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Ours is a campus rich in history rendered all the richer by the artistry and intentionality with which we celebrate our past. Indeed, the plaque commemorating the Battle of Harlem Heights speaks to an event that occurred over a century before these grounds became the Morningside Heights campus in 1898.

In April, students from the Native American Council petitioned Columbia to install a plaque acknowledging the Lenni Lenape people, whom we have a responsibility to remember because we live, learn, and prosper on lands that were originally theirs. Today, on Indigenous People's Day, we call on Columbia to recognize this petition that is aligned with the University's stated mission—to advance knowledge—as well as the values of recognition, responsibility, and action instilled in us through the Core Curriculum.

Through the name “Columbia,” our university invokes a colonial heritage that resulted in the death of pre-existing indigenous societies. Christopher Columbus' first boot-prints in this hemisphere initiated a long and tragic history of land theft, conquest, and genocide for First Nations in the Americas, as well as slavery and other forms of oppression. Nonetheless, pride in this heritage resounds from texts in the Core Curriculum and is iterated in campus architecture, beginning with the words “King's College” that parade across the frieze of Low Library like so many triumphant Greek charioteers, and echoed everywhere in the King's Crown logo.

At Columbia, colonization and its linguistic and philosophical underpinnings are integral parts of an education grounded in the great books of Western civilization. Columbia is in no way unique in suffering from colonial amnesia. However, at its heart, the Core Curriculum is designed to have us contemplate and respond to “the most difficult questions about human experience,” according to its mission statement. What does it mean and what has it meant to be an individual? What does it mean and what has it meant to be part of a community?” Failure to celebrate Lenape history goes against the values of compassion and recognition inculcated in us through our study of the Core. And, since the word “community” connotes inclusion rather than exclusion, it seems not just fitting but also essential to mention and acknowledge the people who lived and died on this land, as we have already done for the Patriots and British who fought here in 1776.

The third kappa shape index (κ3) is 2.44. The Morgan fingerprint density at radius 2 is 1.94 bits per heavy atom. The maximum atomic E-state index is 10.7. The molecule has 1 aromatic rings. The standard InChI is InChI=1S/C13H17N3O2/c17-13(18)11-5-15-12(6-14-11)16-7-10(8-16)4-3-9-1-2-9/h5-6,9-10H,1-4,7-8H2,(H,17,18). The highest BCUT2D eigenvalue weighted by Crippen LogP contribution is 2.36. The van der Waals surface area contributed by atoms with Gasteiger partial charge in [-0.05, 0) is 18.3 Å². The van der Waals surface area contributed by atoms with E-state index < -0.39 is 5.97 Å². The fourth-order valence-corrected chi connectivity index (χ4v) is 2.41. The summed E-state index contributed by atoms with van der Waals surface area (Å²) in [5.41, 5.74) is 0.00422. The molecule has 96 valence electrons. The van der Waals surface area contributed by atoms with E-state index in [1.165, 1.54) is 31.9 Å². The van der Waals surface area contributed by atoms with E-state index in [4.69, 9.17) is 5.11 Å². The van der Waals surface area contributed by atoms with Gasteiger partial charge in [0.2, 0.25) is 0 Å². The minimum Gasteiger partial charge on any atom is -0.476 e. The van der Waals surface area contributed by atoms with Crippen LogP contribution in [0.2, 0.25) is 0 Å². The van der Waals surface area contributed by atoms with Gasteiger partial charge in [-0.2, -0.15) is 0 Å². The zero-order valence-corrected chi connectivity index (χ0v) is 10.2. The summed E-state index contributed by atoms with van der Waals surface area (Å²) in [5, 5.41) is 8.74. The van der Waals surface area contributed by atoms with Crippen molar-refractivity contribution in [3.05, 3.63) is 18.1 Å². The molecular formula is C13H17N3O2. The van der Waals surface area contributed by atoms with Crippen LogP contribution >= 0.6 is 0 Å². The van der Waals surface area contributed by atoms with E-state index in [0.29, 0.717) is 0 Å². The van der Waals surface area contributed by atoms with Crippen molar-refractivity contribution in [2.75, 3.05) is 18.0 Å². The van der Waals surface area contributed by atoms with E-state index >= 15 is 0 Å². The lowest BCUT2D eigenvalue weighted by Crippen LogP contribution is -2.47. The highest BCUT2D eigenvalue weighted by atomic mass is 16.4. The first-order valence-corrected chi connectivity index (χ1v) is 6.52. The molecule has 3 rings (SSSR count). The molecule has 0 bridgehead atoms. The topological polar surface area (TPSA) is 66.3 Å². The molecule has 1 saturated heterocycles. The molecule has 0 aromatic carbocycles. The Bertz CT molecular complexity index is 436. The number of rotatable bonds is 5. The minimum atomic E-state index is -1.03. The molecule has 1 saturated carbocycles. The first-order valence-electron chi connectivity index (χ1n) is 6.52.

The absence of acknowledgement that we are on Lenape traditional territory feels like we have—intentionally, or by careless omission—drawn a line in the land and in history between indigenous inhabitants and subsequent settlers. We are collectively guilty of negating the commonality of human experience on this ground. Surely the indigenous experience deserves celebration or at least acknowledgement at an institution of higher learning that has declared its responsibility to represent and promulgate truth. The popular narrative of Dutch colonists purchasing Manhattan for a handful of beads has depicted Indians as half-wits to generations of American school children while raising obvious questions about the morality of such a swindle and the apparatus of propaganda that has undermined for centuries the opportunity for constructive dialogue around the “Indian question.”

Remembering past human experiences creates meaning and responsibility for the actions people take and the places they inhabit in the present. Perhaps Columbia would not have a responsibility to acknowledge the Lenape if its history were already a well-understood part of this place. However, the history embedded in the Morningside Heights campus—which, ironically, sits on the island of Manhattan, itself a Lenape word—neglects to acknowledge the suffering of the first inhabitants of this land. Because we are equipped with the knowledge that this was once Lenape territory, and we are similarly equipped with an understanding of and compassion for the fate of these people, we have an obligation to recognize their humanity and celebrate the gift we receive from them as we live, work, and learn on their land.

Such acknowledgment from a university that is a global leader in civically responsible scholarship and education would represent significant progress in terms of signifying support for the imperative that all people be allowed equal access to the tools and privileges of higher education. Indeed, if we neglect to acknowledge the people who came before us on the land our university currently inhabits, how can we expect to fully and successfully recognize others from elsewhere? How can we claim a “public international heritage” if we are blind to the indigenous history of this place? Without acknowledgement and recognition of the Lenape people, we live in opposition to prior humanity, rather than with it—in effect, we remain at war with their spirit.

The author is a Columbia College junior majoring in history and the co-president of the Native American Council. 

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